Would You Return This Wallet?

Would You Return This Wallet?

So they tested that in Switzerland, which has relatively little corruption, and the Czech Republic, which ranks at the opposite extreme, Dr. Cohn said. In both countries, nearly all the money was returned with the wallets, except for some change, which they think accidentally fell out.

Dr. Mazar, who’s studied people’s honesty in laboratory experiments, said that altruistic result underscores people’s concerns about self-image. “Taking the money and returning the wallet would make you equally bad, or actually even more bad,” she said. “There’s no way you can convince yourself that you are a moral person.”

The researchers surveyed people to see if they expected bigger rewards for returning more money; they didn’t. They also tested for altruism by planting wallets containing money but no key, the one item specifically valuable for the wallet’s owner. People reported those too, although less than wallets with keys.

The study cost $600,000, funded by a Swiss economics think tank.

Countries showed different rates of reporting lost wallets. Switzerland and several Scandinavian countries had the highest rates; China and Morocco had the lowest. The United States was in the middle. Americans were about as likely to report wallets containing money as people in Spain, France and Russia.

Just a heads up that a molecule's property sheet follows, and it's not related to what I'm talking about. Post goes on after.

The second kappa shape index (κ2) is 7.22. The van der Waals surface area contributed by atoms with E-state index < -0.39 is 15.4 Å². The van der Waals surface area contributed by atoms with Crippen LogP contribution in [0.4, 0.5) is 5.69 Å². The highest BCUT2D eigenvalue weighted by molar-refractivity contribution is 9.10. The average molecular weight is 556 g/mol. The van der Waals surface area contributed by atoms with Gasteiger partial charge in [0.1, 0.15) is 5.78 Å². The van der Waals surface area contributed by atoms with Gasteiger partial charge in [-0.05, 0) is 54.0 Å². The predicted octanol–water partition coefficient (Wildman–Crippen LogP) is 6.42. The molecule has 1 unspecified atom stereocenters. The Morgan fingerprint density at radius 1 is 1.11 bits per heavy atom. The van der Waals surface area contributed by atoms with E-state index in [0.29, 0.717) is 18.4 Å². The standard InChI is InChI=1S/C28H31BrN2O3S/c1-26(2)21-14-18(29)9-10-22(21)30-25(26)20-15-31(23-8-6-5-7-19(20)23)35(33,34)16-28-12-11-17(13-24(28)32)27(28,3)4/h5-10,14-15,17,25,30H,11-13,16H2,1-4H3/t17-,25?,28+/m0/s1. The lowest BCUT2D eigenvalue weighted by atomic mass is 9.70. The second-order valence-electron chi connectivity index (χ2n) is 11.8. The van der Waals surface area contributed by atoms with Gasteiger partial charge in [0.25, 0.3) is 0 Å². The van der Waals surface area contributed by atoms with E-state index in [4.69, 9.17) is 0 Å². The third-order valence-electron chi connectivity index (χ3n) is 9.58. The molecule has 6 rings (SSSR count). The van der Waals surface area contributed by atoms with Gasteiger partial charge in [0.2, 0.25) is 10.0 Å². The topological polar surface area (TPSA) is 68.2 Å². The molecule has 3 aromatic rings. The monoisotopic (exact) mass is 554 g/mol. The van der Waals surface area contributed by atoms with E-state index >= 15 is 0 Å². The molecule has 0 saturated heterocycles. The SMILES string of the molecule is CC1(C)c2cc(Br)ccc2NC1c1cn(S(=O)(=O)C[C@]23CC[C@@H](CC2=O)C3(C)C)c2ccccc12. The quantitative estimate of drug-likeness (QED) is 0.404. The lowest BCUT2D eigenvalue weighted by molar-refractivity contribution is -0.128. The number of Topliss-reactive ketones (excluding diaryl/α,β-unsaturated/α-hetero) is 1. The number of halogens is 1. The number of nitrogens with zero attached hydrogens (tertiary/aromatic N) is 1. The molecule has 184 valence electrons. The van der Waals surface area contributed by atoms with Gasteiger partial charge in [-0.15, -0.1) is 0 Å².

Jonathan Schulz, an economics researcher at Harvard who was not involved in the study, said characteristics like homogeneity and national loyalty might help explain differences.

Countries with high wallet-return rates “have very open societies, high mobility, people are not living with their families,” he said. “Countries at the bottom, like Kazakhstan, United Arab Emirates, Indonesia, have a very strong in-group morality — it might even be immoral to return the wallet instead of giving the money to your family.”

He added, “I’m not sure what’s going on with the United States.”

Michel Maréchal, a co-author of the study, who is an economics professor at the University of Zurich, said organizations might encourage integrity by “making people more aware of the negative impact that behavior can have on others, as well as by making it more difficult for more people to persuade themselves that they’re being honest when they in fact did something wrong.”

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